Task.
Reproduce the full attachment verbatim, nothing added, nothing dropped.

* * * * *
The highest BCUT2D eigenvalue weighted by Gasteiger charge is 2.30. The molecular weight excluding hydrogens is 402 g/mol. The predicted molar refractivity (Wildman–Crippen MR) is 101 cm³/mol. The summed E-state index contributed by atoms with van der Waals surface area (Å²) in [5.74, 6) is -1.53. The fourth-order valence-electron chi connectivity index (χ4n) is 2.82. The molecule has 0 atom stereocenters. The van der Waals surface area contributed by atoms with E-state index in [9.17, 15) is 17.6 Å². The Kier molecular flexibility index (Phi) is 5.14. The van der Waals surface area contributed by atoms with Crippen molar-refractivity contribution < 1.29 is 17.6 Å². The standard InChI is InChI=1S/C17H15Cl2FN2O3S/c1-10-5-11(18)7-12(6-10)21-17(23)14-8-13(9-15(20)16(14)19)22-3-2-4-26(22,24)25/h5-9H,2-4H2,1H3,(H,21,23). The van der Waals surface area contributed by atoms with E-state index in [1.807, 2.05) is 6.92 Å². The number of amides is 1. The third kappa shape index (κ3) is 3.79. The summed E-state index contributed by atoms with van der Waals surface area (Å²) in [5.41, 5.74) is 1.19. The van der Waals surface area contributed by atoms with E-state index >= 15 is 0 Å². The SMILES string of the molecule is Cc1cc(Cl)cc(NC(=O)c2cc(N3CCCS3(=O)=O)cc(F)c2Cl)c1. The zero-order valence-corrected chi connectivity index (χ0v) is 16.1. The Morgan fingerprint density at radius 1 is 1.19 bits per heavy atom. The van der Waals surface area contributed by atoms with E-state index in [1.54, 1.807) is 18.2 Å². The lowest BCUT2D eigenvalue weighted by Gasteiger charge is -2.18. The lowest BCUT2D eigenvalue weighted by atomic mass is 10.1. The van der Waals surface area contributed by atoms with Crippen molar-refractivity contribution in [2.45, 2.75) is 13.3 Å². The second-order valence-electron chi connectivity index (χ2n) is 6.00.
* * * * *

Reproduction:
The highest BCUT2D eigenvalue weighted by Gasteiger charge is 2.30. The molecular weight excluding hydrogens is 402 g/mol. The predicted molar refractivity (Wildman–Crippen MR) is 101 cm³/mol. The summed E-state index contributed by atoms with van der Waals surface area (Å²) in [5.74, 6) is -1.53. The fourth-order valence-electron chi connectivity index (χ4n) is 2.82. The molecule has 0 atom stereocenters. The van der Waals surface area contributed by atoms with E-state index in [9.17, 15) is 17.6 Å². The Kier molecular flexibility index (Phi) is 5.14. The van der Waals surface area contributed by atoms with Crippen molar-refractivity contribution < 1.29 is 17.6 Å². The standard InChI is InChI=1S/C17H15Cl2FN2O3S/c1-10-5-11(18)7-12(6-10)21-17(23)14-8-13(9-15(20)16(14)19)22-3-2-4-26(22,24)25/h5-9H,2-4H2,1H3,(H,21,23). The van der Waals surface area contributed by atoms with E-state index in [1.807, 2.05) is 6.92 Å². The number of amides is 1. The third kappa shape index (κ3) is 3.79. The summed E-state index contributed by atoms with van der Waals surface area (Å²) in [5.41, 5.74) is 1.19. The van der Waals surface area contributed by atoms with E-state index >= 15 is 0 Å². The SMILES string of the molecule is Cc1cc(Cl)cc(NC(=O)c2cc(N3CCCS3(=O)=O)cc(F)c2Cl)c1. The zero-order valence-corrected chi connectivity index (χ0v) is 16.1. The Morgan fingerprint density at radius 1 is 1.19 bits per heavy atom. The van der Waals surface area contributed by atoms with E-state index in [1.54, 1.807) is 18.2 Å². The lowest BCUT2D eigenvalue weighted by Gasteiger charge is -2.18. The lowest BCUT2D eigenvalue weighted by atomic mass is 10.1. The van der Waals surface area contributed by atoms with Crippen molar-refractivity contribution in [2.45, 2.75) is 13.3 Å². The second-order valence-electron chi connectivity index (χ2n) is 6.00.